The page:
He said rather than a formal hearing, which would require “putting on all our armor,” the dispute still might be resolved through informal proceedings. Lucas said he had suggestions to make in that regard, although he felt that the hearing was not the appropriate venue to discuss them.

‘A BILLINGS REFINERY THAT EMPLOYS 400 PEOPLE’

“We really are talking about two different lawsuits,” Eric Stidham, the lead attorney for Conoco, said as he began his argument. “They want to talk about supposed injuries that don’t relate to four shipments traveling in the middle of the night with plenty of safeguards.”

He said the case was simply about a refinery in Billings that needs repairs. “Lewiston is the closet inland port to Billings by a factor of thousands of miles.”

Stidham agreed that negotiations between Emmert International and ITD have been long, which he said is normal for such massive products manufactured overseas. “The proposed intervenors continue to take pokes at ITD as if they somehow weren’t doing their job.”

Arguing that the case had become more political than legal in nature, he showed a web page from the website of the petititioners’ nonprofit legal firm, Advocates for the West, that he contended was a fund-raising effort. Referring to proposed megaloads, it carried the headline, “Axels of Evil.”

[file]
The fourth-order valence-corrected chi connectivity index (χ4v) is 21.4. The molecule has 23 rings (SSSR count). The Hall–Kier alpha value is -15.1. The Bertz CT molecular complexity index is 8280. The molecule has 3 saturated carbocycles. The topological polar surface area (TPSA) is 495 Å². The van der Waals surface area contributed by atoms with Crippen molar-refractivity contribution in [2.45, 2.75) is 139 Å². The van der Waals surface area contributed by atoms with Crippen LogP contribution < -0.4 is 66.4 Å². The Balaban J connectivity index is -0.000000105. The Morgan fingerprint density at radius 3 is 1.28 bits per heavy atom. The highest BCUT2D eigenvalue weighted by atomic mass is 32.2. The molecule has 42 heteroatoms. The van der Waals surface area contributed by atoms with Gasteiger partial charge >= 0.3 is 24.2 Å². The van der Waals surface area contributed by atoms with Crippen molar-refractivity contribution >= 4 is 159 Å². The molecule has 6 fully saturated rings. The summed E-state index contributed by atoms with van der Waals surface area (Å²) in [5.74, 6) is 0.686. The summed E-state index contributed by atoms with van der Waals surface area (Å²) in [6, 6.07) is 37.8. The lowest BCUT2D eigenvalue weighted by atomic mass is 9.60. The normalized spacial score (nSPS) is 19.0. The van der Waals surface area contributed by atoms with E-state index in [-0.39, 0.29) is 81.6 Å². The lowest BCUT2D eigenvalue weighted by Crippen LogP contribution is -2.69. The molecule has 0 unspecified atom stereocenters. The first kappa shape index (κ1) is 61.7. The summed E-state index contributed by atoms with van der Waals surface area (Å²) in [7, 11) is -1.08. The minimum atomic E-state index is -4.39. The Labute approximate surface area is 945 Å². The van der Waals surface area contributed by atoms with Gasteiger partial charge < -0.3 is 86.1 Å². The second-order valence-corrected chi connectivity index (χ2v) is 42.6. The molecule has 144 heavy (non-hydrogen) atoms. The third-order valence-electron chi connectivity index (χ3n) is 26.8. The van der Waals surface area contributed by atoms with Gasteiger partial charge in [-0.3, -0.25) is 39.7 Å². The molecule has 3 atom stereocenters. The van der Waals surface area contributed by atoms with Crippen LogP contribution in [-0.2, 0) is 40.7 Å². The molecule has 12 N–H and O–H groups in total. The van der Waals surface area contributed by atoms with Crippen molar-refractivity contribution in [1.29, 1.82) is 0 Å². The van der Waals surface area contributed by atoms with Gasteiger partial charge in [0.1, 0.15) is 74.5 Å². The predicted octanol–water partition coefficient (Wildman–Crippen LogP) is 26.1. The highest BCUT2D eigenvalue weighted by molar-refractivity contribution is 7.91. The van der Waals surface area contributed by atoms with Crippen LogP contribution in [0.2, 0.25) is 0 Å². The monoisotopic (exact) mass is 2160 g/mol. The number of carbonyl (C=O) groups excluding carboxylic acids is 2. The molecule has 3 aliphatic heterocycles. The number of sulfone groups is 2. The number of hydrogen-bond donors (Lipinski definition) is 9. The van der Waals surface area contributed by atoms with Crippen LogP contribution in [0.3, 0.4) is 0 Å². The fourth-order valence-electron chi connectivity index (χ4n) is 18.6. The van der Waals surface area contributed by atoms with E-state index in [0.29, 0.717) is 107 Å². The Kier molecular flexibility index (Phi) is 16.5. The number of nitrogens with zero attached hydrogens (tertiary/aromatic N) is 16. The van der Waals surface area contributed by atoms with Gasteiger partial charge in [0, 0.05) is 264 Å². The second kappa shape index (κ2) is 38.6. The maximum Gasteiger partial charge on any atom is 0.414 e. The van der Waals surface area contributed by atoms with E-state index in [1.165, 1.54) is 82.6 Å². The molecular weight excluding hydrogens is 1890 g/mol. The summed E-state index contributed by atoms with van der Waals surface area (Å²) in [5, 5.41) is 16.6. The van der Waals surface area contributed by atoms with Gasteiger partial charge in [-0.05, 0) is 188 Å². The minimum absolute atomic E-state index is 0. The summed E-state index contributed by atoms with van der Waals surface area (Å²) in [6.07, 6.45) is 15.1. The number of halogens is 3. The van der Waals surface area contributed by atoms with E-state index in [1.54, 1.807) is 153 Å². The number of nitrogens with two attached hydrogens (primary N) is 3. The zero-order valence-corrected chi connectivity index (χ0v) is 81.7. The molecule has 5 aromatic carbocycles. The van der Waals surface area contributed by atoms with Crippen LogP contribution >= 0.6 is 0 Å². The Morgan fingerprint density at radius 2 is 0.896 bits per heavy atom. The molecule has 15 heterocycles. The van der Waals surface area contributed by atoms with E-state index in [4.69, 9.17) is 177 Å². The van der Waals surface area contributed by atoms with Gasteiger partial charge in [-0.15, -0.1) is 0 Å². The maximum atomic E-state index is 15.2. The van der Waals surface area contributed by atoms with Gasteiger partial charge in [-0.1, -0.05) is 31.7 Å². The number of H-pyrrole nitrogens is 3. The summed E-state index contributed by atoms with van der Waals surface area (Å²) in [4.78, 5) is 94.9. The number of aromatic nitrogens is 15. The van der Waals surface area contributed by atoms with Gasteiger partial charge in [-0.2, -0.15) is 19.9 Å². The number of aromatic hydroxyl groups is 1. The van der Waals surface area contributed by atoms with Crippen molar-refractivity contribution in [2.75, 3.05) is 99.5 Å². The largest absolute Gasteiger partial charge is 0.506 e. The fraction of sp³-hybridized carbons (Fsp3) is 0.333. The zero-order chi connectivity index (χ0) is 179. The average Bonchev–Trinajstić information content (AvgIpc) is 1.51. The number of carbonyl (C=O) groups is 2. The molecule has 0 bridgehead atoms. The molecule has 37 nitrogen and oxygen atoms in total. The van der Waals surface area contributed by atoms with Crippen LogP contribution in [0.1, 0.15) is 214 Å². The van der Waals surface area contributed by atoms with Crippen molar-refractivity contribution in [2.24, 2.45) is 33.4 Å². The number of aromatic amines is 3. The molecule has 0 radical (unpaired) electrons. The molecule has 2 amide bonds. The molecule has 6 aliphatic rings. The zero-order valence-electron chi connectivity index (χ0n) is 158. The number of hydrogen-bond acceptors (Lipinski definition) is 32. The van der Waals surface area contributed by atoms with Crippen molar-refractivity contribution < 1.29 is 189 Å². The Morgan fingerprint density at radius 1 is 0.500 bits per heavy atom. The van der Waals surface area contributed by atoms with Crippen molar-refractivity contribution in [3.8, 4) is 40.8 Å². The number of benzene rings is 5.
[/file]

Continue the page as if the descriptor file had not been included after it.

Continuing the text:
Stidham said Idaho has 21,000 miles of scenic byways, but, “There are no restrictions on commercial use based on a scenic byway.” He began projecting photos and videos of the area in question to demonstrate that it already has commercial activity.

This drew a heated objection from Lucas, on the grounds that it was new evidentiary material, which had been disallowed for the hearing. Advocates for the West had attempted to enter affidavits from other residents about the effect that the loads would have on them, but had been denied. Clark sustained the objection but told Stidham he would consider the visual materials outside the hearing.

Stidham projected a map that showed where two of the petitioners live, in relation to a small bridge and a turnout where they felt the megaloads would have a particular adverse effect on them. He said the bridge was about 0.4 miles from the petitioners’ home, which was 100 yards up a hill behind trees, and the turnout was about 0.25 miles from their house.

He displayed overheads that showed financial damages to Conoco from the delayed shipments. Lucas objected, but was overruled. The figures showed an anticipated $490,000 loss to Conoco this month, about $2.5 million in losses since the legal proceedings began in August, and a projected total of $40 million in losses if the refinery were shut down to undertake additional construction.

“This is really about a Billings refinery that employs 400 people,” he said. “To assert that there’s no finding of necessity, no fact of necessity . . . is a little bit difficult to take.”

Stidham said because proper procedures had been followed by Conoco and ITD, “Our position is that there’s nothing left to intervene in.”